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We all know that running a digital agency and its projects pose its own set of challenges. How do you set expectation levels when you're not delivering a tangible product? How do you prevent scope creep? What are appropriate communication standards? And most importantly, how do you remain profitable during this entire process?
This 4 part series will give you my 8 Best Management Practices to help answer all of those questions and more. Following these BMPs will ensure that your agency, project managers, and clients are happy every time. I didn’t pull these out of thin air I learned most of these lessons the hard way. So save yourself the trouble and take these BMPs, share them with your project managers or account executives, and watch the complaints go down and your productivity go up.
Drumroll please! The first two Best Management Practices for Digital Projects are:
1. Never Jump Ahead
It doesn't matter if you have 4 steps, 8 steps, or 332 steps, never skip one! If you skip a step it's going to come back and bite you in the ass. You must have a clearly defined project lifecycle to walk the client through and you must follow that process every time. You cannot effectively do a design for a website if the copy isn't completed. If you do try to do a design you’re going to be jumping back-and-forth between getting copy approved and getting designs approved and you’re going to waste you and your clients time and resources.
You must have a clearly defined project lifecycle to walk the client through and you must follow that process every time.
So if someone comes to you and tells you to take the copy from their existing website and go for it, that’s okay. Just make sure you take that copy, put it in a Word document, and have them sign-off on it. Then, and only then, can you move onto the design phase. This is so important because later on when they decide that they don’t actually like the copy and they want to change it, you can say, “No problem, here’s your change order form.”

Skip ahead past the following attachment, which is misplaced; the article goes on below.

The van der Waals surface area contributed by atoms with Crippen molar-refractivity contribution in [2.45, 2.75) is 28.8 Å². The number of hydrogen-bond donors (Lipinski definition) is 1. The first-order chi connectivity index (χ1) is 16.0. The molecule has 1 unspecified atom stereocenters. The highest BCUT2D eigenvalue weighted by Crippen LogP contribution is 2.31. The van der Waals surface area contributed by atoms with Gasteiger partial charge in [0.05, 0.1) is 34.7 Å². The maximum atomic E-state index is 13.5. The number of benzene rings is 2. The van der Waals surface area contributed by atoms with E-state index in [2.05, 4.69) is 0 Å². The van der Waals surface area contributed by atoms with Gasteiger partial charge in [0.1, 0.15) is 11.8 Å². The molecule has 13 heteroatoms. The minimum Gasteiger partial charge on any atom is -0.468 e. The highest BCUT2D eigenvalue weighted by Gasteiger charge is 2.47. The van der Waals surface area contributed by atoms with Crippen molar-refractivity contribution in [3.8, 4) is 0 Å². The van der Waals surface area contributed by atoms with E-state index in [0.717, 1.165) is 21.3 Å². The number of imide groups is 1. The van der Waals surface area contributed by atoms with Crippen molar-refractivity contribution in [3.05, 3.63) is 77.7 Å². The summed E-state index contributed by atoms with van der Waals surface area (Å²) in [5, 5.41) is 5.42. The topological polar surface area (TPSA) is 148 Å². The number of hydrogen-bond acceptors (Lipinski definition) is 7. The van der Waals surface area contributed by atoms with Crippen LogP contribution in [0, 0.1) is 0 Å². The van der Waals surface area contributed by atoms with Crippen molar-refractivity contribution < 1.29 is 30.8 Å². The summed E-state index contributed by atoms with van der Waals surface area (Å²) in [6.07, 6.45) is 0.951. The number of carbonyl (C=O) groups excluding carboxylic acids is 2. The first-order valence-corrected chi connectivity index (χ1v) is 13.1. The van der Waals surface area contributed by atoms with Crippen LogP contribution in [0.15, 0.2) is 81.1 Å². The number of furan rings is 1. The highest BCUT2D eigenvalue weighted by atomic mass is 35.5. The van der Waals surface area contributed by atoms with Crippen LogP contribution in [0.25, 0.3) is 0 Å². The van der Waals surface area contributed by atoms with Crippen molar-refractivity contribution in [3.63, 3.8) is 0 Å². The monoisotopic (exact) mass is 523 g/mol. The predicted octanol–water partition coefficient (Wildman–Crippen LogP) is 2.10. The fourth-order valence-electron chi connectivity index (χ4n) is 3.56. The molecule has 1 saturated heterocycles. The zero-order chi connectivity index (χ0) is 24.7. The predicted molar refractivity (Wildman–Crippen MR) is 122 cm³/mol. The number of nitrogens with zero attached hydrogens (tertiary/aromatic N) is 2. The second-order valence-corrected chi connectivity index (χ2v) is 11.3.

(RELATED: Check out our article on How to Prevent Scope Creep.)
It’s not the clients fault, they just don't understand that a few paragraphs can change everything. You’ll have to slice it differently, the layout may have to change, the design elements will need to be redone, etc. And that design dictates how you program it, or implement it, or set it up on Facebook or on Google. The copy will dictate what the design looks like, the design will dictate how you go about setting everything up.
When you look at it like this you realize you must follow the steps of the process, in order! If you don’t you’ll have to jump around, back track, and keep redoing things. This is when projects go over budget, past due, and scope creep sets in. There’s a process for a reason, so follow it.
2. Quality Assurance
Do not take a website or an ad that is 80% done and send it to a client. If you send it over to them and it's not 99% done then all they will see are errors. This will make them upset and that feeling will carry over into the rest of the project. From that point forward, they’re going to be on guard looking for mistakes and if you do make just one they will chew your ass out. After all, you promised high quality.
It's your job as the agency owner to ensure that your project managers and account executives are only delivering excellence. It’s easy to create a happy client if you deliver excellence every single time. Once you make them a happy client and they see how great your processes are and how high quality your work is, if you send them something that isn't perfect they'll see it as an anomaly and they'll brush it off.
(RELATED: How can you trust that your employees will deliver excellence without having to micromanage them? Check it out!)
It’s easy to create a happy client if you deliver excellence every single time.
However, if the first or second thing you send over is half-assed, has broken links, wrong numbers, or anything wrong at all, it will ruin expectation levels. The client will perceive you to be lazy, or that you don’t pay attention to details, or even that you don’t have their best interests in mind. So make sure you have a system in place that assures you’re sending out only the best. Everything should be double checked, have a second pair of eyes on it, and revised again. Going through everything with a fine tooth comb before you send it to a client will keep your ass from getting in trouble and leave you with happier clients.
There you have it, the first two best management practices. Make sure you’re following your project lifecycle steps in order and make sure you’re putting out high quality work that you’re proud of every time. Just in case you haven't seen the other BMPs you can find them here:
Best Management Practices for Digital Projects 3 & 4
Best Management Practices for Digital Projects 5 & 6
Best Management Practices for Digital Projects 7 & 8
(NOTE: If you want access to change order forms, legal documents, templates, and more check out our Perfect Project Lifecycle online course.)